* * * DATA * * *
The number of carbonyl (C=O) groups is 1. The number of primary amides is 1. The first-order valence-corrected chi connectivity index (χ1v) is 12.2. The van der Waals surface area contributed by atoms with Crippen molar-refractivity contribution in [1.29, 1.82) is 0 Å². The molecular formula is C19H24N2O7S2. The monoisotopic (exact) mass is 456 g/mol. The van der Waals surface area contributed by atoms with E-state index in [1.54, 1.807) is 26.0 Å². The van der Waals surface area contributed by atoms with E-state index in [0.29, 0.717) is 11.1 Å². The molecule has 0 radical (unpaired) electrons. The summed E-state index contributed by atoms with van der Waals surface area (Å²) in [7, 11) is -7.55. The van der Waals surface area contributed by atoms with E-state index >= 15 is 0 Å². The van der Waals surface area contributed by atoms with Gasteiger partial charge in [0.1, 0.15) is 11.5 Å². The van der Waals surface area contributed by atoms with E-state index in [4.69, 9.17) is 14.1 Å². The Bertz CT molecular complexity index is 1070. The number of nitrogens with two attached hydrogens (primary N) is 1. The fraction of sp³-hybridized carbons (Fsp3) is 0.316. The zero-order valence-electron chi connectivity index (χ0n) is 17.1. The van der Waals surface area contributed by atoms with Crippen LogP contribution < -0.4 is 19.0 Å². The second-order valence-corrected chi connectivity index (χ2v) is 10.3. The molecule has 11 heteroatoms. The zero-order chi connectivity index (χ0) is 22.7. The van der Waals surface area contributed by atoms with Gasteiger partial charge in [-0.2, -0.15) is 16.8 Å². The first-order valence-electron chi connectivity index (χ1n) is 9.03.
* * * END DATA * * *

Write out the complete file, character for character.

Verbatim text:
The number of carbonyl (C=O) groups is 1. The number of primary amides is 1. The first-order valence-corrected chi connectivity index (χ1v) is 12.2. The van der Waals surface area contributed by atoms with Crippen molar-refractivity contribution in [1.29, 1.82) is 0 Å². The molecular formula is C19H24N2O7S2. The monoisotopic (exact) mass is 456 g/mol. The van der Waals surface area contributed by atoms with E-state index in [1.54, 1.807) is 26.0 Å². The van der Waals surface area contributed by atoms with E-state index in [0.29, 0.717) is 11.1 Å². The molecule has 0 radical (unpaired) electrons. The summed E-state index contributed by atoms with van der Waals surface area (Å²) in [7, 11) is -7.55. The van der Waals surface area contributed by atoms with E-state index >= 15 is 0 Å². The van der Waals surface area contributed by atoms with Gasteiger partial charge in [0.1, 0.15) is 11.5 Å². The van der Waals surface area contributed by atoms with E-state index in [4.69, 9.17) is 14.1 Å². The Bertz CT molecular complexity index is 1070. The number of nitrogens with two attached hydrogens (primary N) is 1. The fraction of sp³-hybridized carbons (Fsp3) is 0.316. The zero-order valence-electron chi connectivity index (χ0n) is 17.1. The van der Waals surface area contributed by atoms with Crippen LogP contribution < -0.4 is 19.0 Å². The second-order valence-corrected chi connectivity index (χ2v) is 10.3. The molecule has 11 heteroatoms. The zero-order chi connectivity index (χ0) is 22.7. The van der Waals surface area contributed by atoms with Gasteiger partial charge in [-0.2, -0.15) is 16.8 Å². The first-order valence-electron chi connectivity index (χ1n) is 9.03.